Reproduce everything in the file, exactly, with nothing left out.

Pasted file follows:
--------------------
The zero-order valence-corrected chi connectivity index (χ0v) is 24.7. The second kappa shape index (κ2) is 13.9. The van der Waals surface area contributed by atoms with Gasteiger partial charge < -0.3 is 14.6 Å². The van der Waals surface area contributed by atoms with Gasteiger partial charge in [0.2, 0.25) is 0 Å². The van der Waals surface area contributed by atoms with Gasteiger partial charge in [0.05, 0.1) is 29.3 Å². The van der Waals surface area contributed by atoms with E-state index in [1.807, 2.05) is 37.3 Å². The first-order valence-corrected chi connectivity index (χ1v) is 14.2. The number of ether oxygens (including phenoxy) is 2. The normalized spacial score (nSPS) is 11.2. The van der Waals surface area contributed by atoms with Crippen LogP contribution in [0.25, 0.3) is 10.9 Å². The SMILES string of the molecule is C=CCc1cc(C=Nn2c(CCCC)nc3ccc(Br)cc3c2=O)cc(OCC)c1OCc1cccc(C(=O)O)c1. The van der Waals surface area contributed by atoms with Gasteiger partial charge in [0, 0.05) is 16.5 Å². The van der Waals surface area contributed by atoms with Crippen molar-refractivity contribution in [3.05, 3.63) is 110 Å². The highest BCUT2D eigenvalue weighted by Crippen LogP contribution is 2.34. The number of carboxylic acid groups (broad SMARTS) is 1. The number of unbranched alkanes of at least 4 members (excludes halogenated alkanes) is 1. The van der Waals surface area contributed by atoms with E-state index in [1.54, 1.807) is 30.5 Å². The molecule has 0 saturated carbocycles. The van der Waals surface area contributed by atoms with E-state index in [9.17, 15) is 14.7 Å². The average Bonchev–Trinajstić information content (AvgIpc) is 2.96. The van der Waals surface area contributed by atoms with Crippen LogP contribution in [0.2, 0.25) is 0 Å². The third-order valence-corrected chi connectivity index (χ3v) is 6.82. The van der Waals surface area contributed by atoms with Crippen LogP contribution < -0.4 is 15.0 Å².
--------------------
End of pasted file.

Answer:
The zero-order valence-corrected chi connectivity index (χ0v) is 24.7. The second kappa shape index (κ2) is 13.9. The van der Waals surface area contributed by atoms with Gasteiger partial charge < -0.3 is 14.6 Å². The van der Waals surface area contributed by atoms with Gasteiger partial charge in [0.2, 0.25) is 0 Å². The van der Waals surface area contributed by atoms with Gasteiger partial charge in [0.05, 0.1) is 29.3 Å². The van der Waals surface area contributed by atoms with E-state index in [1.807, 2.05) is 37.3 Å². The first-order valence-corrected chi connectivity index (χ1v) is 14.2. The number of ether oxygens (including phenoxy) is 2. The normalized spacial score (nSPS) is 11.2. The van der Waals surface area contributed by atoms with Crippen LogP contribution in [0.25, 0.3) is 10.9 Å². The SMILES string of the molecule is C=CCc1cc(C=Nn2c(CCCC)nc3ccc(Br)cc3c2=O)cc(OCC)c1OCc1cccc(C(=O)O)c1. The van der Waals surface area contributed by atoms with Gasteiger partial charge in [0, 0.05) is 16.5 Å². The van der Waals surface area contributed by atoms with Crippen molar-refractivity contribution in [3.05, 3.63) is 110 Å². The highest BCUT2D eigenvalue weighted by Crippen LogP contribution is 2.34. The number of carboxylic acid groups (broad SMARTS) is 1. The number of unbranched alkanes of at least 4 members (excludes halogenated alkanes) is 1. The van der Waals surface area contributed by atoms with E-state index in [1.54, 1.807) is 30.5 Å². The molecule has 0 saturated carbocycles. The van der Waals surface area contributed by atoms with E-state index in [9.17, 15) is 14.7 Å². The average Bonchev–Trinajstić information content (AvgIpc) is 2.96. The van der Waals surface area contributed by atoms with Crippen LogP contribution in [0.2, 0.25) is 0 Å². The third-order valence-corrected chi connectivity index (χ3v) is 6.82. The van der Waals surface area contributed by atoms with Crippen LogP contribution < -0.4 is 15.0 Å².